When you hear business owners talk about growing their business, they are usually referring to increasing revenue and profits. The conversation immediately goes to growing their sales force, adding new clients, increasing their market share, and so on. More often than not, it is about doing more and more of what got the business owner where they are, which in one way is fine. On the other hand, it likely does not take into account those characteristics that will lead to maximum return when it is time to sell or transition out of the business. More often than not, the business remains highly dependent on its owner or certain key people, has co-mingled business and personal finances, the “processes” of the business are more accurately described as “habits” than systems, and there is no clear “strategy” for growth beyond the capabilities of “doing more of what we’ve always done.”
Business Owner Newsletter - Page 26
We began the conversation last week with the merging of E-Myth Benchmark and Henderson Business Group. The relationship between our two organizations began several years ago, as two companies serving similar clients in similar marketplaces, with completely different but complimentary services. We held joint seminars in several cities in the Midwest, and it was during these seminars, and successful transitions of clients designing and growing their businesses through one organization, then selling it through the other, that a real synergy began to develop. E-Myth Benchmark has always believed and coached to the principals of Michael Gerber's E-Myth Revisited, including the core belief that your business should be a vehicle to give you more life, not take the life out of you. More “life” is the simple expression of more satisfaction, more money, more time, more freedom. It is the dream that business owners start out with, but struggle to realize.
As a fellow business owner, you know what it's like to watch your business grow from a kernel of an idea into a living and breathing reality. Like us, you've experienced the ups and downs of owning a business, but also know how rewarding it is to watch your vision in action. Our newsletters typically focus on challenging the way you think about your business and providing you with easy to implement ideas and best practices. This month we're planning to get a bit more personal as we talk about our personal journey in re-imagining our business.
Enjoy this quick video introducing our newly imagined company, then read more to understand our journey.
This month we've challenged you to work on creating a three month rolling prospect plan for your business. We've looked at the elements needed to create a prospecting plan and the resources you need to pull together for your team. This week we've got a few more tips to implementing your prospecting plan, but the most important step is to get started. Here are a few tips to get your business started:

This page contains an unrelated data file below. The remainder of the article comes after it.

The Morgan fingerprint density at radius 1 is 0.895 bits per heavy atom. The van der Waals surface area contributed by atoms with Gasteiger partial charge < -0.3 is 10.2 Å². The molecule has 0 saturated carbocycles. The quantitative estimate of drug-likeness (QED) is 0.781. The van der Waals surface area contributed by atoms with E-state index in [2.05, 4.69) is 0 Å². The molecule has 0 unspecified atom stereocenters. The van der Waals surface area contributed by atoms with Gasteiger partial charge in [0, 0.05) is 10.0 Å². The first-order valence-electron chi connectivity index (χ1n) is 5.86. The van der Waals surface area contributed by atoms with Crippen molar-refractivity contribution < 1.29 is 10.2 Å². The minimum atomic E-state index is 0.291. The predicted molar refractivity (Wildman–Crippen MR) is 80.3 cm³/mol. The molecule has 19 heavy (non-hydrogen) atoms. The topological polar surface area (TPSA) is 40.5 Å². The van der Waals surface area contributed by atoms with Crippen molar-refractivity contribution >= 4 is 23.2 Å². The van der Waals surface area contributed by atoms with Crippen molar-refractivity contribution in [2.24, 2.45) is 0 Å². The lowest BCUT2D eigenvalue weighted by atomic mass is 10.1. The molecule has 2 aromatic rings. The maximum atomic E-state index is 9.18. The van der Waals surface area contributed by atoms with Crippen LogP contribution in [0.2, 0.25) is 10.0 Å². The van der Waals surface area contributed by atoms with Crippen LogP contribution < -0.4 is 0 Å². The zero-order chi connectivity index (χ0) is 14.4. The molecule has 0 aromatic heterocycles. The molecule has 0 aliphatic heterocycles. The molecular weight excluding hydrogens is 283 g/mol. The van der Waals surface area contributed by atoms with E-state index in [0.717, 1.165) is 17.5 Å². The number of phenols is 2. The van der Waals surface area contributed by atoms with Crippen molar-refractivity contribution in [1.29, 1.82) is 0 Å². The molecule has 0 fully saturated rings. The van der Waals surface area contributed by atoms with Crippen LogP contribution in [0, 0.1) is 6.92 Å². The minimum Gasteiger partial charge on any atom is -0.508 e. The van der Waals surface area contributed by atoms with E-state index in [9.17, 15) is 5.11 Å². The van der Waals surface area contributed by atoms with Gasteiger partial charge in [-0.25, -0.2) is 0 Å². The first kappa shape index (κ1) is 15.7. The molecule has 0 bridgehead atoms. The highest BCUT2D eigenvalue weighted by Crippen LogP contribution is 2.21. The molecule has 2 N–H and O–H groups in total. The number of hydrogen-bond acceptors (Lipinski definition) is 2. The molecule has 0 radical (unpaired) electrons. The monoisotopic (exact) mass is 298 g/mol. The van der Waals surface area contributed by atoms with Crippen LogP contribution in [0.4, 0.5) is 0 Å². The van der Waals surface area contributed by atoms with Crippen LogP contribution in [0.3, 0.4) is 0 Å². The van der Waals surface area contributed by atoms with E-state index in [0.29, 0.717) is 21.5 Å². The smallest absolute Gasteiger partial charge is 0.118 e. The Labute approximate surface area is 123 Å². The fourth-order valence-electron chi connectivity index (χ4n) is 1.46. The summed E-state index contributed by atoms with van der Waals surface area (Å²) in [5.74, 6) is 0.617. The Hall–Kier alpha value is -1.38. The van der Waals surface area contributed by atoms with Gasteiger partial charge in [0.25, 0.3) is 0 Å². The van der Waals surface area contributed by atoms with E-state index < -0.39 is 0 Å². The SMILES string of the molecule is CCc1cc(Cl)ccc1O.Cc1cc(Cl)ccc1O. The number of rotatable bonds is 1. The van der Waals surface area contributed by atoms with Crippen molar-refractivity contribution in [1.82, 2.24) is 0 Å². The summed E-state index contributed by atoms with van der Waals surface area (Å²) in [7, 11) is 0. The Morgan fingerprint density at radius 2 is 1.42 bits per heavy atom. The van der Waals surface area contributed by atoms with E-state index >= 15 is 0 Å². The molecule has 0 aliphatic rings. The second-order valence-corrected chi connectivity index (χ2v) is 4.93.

Quote: Take more chances than you dare. You'll make more sales than you expect. That's the formula. - Jeffrey Gitomer
Question: What chances are you taking in your prospecting?
Last week we discussed the importance of having a rolling three month prospecting plan. You might be tempted to jump right in and start your plan, but we've found it's helpful to first take a look at your resources. Having your resources in place will allow your prospecting plan to come together with ease and ensure that it is implemented and consistent.
Prospecting has a huge impact on any business. The problem in many businesses is that prospecting is not done consistently and is often done as a last moment reaction to a problem. A business realizes it needs more cash flow or sales to meet its goals and suddenly there is a mad dash to prospect. Unfortunately, most businesses prospecting activities don't go from Zero to Sixty easily. It's a process of building trust, feeding information, and slowly building a relationship that takes time.
This month we've been discussing the importance of knowing your customers. We've looked at how to identify frustrations and how to be proactive in dealing with frustrations. Last week we touched on an important piece of your customer service, which is that your customers want to know that they are valued.
This week we want to challenge you to define what that looks and feels like. If you don't have one already, consider creating a customer promise or a value statement that outlines what your customers should experience as part of your business. If you already have these documents, pull them out and see if they are still relevant or need to be refreshed.
In the last few weeks, we've discussed the importance of knowing your customers and being able to listen for when your customers are frustrated. The next step in providing excellent customer service is to understand what areas of your business are likely to frustrate your customers and be able to quickly react to them. As you work through understanding your customer's frustrations there will be a set of frustrations that you can solve through systems and processes, but there will also be frustrations that your business will never be able to completely eliminate.